Title: Hidden Figures
Author: Margot Lee Shetterly
Illustrator: Laura Freeman
Publisher and Year: HarperCollins Publishers 2018
Number of pages: 30
Tags: Culture, Diversity, Math, Non-fiction, Science, K-5, Joe Marras
Descriptive Annotation: This is a true story about four black women: Dorothy Vaughan, Mary Jackson, Katherine Johnson, and Christine Darden. These four women were some of the first black women to become engineers, and make strides in space and airplane technology. No background knowledge is needed for this because there is no actual math or science in this story, just a lot of mention of it because of how complicated the math they were doing is.
Classroom Application: This story has many classroom applications including history, math, and science. It could be used to tell the story of these four intelligent women or show real world applications of math and science. Also could be used to show african american scientists and mathematicians to show that they are indeed out there.
Linguistic and Cultural Diversity Analysis: This book represents african american culture and some of their struggles to gain equality in the workplace and in the world. Since this story takes place during the 1950’s, it can help show the fight for equality in America, and also can show the discrimination they felt by being segregated from white people, “They could not eat in the same restaurants. They could not drink from the same water fountains. They could not use the same restrooms.” This shows the segregation in America at the time, and helps to show how important it was for these women to do what they did. These women did amazing work and helped bring men to the moon and back down to earth, and advancing airplanes to prevent more crashes, among many other things, “No one knows how many lives her work may have helped save.” Talking about Katherine Johnson and her work, and no one can truly tally just many lives she saved, and no one probably even mentions it.
Title: The Librarian Who Measured The Earth
Author: Kathryn Lasky
Illustrator: Kevin Hawkes
Publisher and Year: Little, Brown and Company 1994
Number of Pages: 47
Descriptive Annotation: This book is about a Greek librarian named Eratosthenes. He was very interested in geography and wanted to measure how big the Earth was. It details his life, but he is most known for figuring out how to calculate the Earth’s circumference. It also explains how he was a very curious man and questioned a lot of things, but mainly focused on how he learned to calculate the Earth’s circumference.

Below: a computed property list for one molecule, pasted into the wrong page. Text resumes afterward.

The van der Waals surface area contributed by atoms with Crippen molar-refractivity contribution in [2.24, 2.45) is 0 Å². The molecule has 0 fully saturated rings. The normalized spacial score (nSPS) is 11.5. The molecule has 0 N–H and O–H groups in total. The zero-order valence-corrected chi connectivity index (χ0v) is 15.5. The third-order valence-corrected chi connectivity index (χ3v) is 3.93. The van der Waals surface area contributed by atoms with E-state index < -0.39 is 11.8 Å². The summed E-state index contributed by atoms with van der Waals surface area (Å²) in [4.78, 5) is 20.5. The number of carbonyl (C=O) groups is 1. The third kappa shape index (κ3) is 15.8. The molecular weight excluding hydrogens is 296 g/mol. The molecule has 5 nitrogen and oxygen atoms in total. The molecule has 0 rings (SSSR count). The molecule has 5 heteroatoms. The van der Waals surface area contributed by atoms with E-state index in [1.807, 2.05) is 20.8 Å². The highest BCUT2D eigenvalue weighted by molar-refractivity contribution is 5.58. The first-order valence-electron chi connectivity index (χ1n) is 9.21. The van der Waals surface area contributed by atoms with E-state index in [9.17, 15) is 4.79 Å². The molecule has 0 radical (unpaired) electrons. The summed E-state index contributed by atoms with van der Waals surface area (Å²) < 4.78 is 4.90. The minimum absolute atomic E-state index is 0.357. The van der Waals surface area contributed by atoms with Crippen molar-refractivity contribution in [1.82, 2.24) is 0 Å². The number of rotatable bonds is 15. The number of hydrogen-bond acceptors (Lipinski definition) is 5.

Classroom Application: This book could be used to introduce Greek scholars, but also be used to introduce the mathematical concept of circumference. Eratosthenes was the first person to find out the circumference of the Earth, so it would be a cool way of introducing circumference to younger kids.
Linguistic and Cultural Diversity Analysis: This book explains how schools were back in ancient Greece and how they studied, “At the gymnasium there were no desks, no paper, and no pencils.” Showing how school was different and that there are different ways to learn. Eratosthenes was a very curious person and questioned lots of things, so this could be used to show that asking questions is a good thing because it leads to knowing more things. That’s how he learned the circumference of the Earth because it started out as a question, “When he could speak, he began asking hundreds and even thousands of questions.” At the root of learning is a question, so it is good to have questions.
Title: Cece Loves Science
Author(s): Kimberly Derting and Shelli R. Johannes
Illustrator/Photographer: Vashti Harrison
Publisher and Year: Greenwillow Books, 2018
Number of Pages: 30
Tags: Diversity, Family, Fiction, Picture Book, Science, K-5, Sarah Luce
Cece Loves Science contains a list of “science facts” in the back of the book that define terms from the story. Cece is a very curious child who creates a science experiment testing whether or not dogs will eat vegetables. After coming across an answer and not being satisfied, Cece and her partner edited the question they were testing and recreated the experiment to get a better result. Students would benefit from knowing a little bit about the scientific method.
This text could be used to reinforce science content that is taught in the classroom, especially if students are learning about the scientific method. Cece follows the scientific method by observing the dog and then creating an experiment from the observations. Students could discuss how closely Cece and her partner follow the scientific method.
Linguistic and Cultural Diversity Analysis:
Cece Loves Science portrays a biracial family as some of the main characters. The main character, Cece, is also another type of minority because she is a girl who is interested in science. Both of these facts play into different cultures that are represented in the book. Cece even takes the lead in the experiment, saying, “‘Let’s observe our subject’” (page 13). She and her partner take their experiment and tweak it, after Cece “remembered something Ms. Curie always said – scientists think outside the box” (page 22). I would ask the students how many of them like science and what their favorite part of the subject is.